PhD Students
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Victoria Parker, MA

I am a Wilfrid Laurier University Honours Psychology graduate, and a first year PhD Student in Social Psychology. The recent election of Donald Trump as POTUS, and the ensuing political unrest inspired a shift in my research interests from happiness, to affective and ideological polarization. Observing the political discourse across a myriad of news outlets raised important questions, the primary one being “Are liberals and conservatives as snowflakey and bigoted as the other side seems to think?” My research aims to find out. Having recently defended my Master’s thesis on the subject, I will be spending my time in graduate school building on this knowledge, and attempting to disseminate the findings to partisans everywhere.

Esther Abel, MSc, MA

I am a PhD student in Social Psychology at Wilfrid Laurier University, currently focusing on the individual differences in attitudes and opinions people have regarding happiness and well-being in different contexts, including for example, researching positive psychological interventions and how people react to positive messages. I have a keen interest in bridging the gap between academia and the public knowledge and use of psychology.


I completed my BSc. at Cape Breton University in Sydney, Nova Scotia; my MSc. in Applied Positive Psychology & Coaching Psychology at the University of East London in London, England; and my MA in Social Psychology at Wilfrid Laurier University in Waterloo, Ontario.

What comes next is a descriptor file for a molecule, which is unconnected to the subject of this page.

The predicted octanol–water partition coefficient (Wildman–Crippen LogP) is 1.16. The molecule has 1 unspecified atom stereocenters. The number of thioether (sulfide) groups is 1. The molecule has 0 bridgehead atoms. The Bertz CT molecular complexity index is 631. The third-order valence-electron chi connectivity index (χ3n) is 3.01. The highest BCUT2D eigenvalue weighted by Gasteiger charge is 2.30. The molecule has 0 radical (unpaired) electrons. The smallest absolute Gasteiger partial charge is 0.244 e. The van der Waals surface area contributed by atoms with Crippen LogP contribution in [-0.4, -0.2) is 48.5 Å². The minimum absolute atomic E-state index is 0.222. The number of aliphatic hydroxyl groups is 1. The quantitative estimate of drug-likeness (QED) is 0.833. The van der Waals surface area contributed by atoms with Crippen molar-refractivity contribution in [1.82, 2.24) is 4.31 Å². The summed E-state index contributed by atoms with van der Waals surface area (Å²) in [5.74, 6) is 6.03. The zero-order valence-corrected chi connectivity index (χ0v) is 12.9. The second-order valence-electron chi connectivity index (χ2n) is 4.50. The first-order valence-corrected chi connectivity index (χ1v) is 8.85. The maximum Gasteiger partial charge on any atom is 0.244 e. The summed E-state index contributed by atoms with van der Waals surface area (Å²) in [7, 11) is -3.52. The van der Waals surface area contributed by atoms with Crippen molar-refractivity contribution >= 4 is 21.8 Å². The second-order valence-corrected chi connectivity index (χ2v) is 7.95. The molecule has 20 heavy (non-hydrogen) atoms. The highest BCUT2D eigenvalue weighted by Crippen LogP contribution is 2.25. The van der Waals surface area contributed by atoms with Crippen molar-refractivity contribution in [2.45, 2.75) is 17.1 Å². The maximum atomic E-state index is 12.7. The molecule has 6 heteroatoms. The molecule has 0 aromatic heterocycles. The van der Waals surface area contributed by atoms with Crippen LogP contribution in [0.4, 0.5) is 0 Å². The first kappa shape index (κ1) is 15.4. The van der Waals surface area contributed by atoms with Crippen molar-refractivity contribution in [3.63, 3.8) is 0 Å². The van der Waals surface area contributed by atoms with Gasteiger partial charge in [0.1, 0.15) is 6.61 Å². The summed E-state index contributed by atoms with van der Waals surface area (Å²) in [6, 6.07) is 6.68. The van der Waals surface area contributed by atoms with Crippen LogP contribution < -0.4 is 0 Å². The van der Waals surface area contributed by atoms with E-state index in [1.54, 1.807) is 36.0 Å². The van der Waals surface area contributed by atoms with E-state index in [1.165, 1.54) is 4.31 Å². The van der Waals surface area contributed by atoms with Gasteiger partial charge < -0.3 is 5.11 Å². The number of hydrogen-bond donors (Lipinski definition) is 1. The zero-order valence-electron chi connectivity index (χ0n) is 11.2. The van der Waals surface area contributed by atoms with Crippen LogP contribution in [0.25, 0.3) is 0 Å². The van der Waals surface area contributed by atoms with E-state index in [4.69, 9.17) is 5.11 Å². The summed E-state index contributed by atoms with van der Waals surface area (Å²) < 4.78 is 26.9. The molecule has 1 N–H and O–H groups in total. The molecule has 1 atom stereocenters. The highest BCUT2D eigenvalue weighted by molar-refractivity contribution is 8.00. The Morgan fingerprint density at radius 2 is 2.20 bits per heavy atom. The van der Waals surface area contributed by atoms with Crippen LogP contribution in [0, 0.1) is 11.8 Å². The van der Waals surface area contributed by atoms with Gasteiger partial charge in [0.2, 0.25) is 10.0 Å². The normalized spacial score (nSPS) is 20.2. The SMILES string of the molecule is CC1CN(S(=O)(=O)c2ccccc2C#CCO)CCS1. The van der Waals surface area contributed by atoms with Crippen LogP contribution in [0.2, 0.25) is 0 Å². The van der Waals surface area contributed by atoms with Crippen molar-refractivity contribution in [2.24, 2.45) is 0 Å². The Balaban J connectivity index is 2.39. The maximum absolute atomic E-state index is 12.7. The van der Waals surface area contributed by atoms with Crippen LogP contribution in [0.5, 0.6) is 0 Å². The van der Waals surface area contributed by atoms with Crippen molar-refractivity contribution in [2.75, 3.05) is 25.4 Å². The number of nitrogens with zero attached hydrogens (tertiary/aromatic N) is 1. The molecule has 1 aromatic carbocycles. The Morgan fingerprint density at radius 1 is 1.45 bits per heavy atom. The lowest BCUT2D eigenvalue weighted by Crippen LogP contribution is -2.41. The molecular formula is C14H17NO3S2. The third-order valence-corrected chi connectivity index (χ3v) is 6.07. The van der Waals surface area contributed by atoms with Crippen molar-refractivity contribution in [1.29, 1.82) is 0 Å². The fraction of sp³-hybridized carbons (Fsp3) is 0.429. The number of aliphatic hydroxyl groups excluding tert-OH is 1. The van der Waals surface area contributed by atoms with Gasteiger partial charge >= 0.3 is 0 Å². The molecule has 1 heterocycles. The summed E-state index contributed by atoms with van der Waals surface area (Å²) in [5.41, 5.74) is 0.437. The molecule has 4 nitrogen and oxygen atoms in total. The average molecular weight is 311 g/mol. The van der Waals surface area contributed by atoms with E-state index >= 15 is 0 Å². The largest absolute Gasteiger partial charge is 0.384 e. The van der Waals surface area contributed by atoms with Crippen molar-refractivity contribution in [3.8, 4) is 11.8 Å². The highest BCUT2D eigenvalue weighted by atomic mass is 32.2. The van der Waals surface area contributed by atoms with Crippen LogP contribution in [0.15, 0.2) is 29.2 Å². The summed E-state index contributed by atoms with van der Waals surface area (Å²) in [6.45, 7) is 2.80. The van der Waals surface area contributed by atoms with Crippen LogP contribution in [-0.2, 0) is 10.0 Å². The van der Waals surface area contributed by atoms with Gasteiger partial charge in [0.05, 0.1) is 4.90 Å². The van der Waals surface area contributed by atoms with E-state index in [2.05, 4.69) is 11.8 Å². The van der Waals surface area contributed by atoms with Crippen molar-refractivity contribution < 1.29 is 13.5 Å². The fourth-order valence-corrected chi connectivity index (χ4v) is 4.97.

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Andrew Dawson, BSc, MA

I am a PhD student in the Social Psychology program at Wilfrid Laurier University, having completed my BSc at Carleton University and my MA at Laurier in the IMPETuS lab.

 

My research interests generally fall into the categories of political and moral psychology. Recently I have been investigating the factors behind judgement and forgiveness in the context of social media, particularly in how people respond to offensive actions and statements that have resurfaced. Although people do appear to take a number of factors into consideration, such as the passage of time and age of the offender, partisan loyalties will often drive diverging judgments and altered perceptions of the issue at hand. Much of my other work as well falls along the lines of partisan conflict and competing moral values, investigating which views are held most dearly and what that means for group behaviour.

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Melih Can Sahin, BSc, MSc

I am a first-year graduate student in the Social Psychology Ph.D. Program at Laurier. I joined the IMPETuS lab after completing my BSc in Psychology Program and MSc in Political Science and International Relations Program at the Middle East Technical University, Turkey.

 

My primary research interests revolve around understanding how collective identities and concerns (e.g., political beliefs and group identities) shape people's socio-political attitudes and behaviors. For example, in my master's thesis research, I investigated different types of existential threats to social identities and their effects on trust in the government. My recent research interests include exploring the mechanisms that serve people to regulate their group-level identities in the face of social identity threats. I love petting my cat and cooking while I think about these issues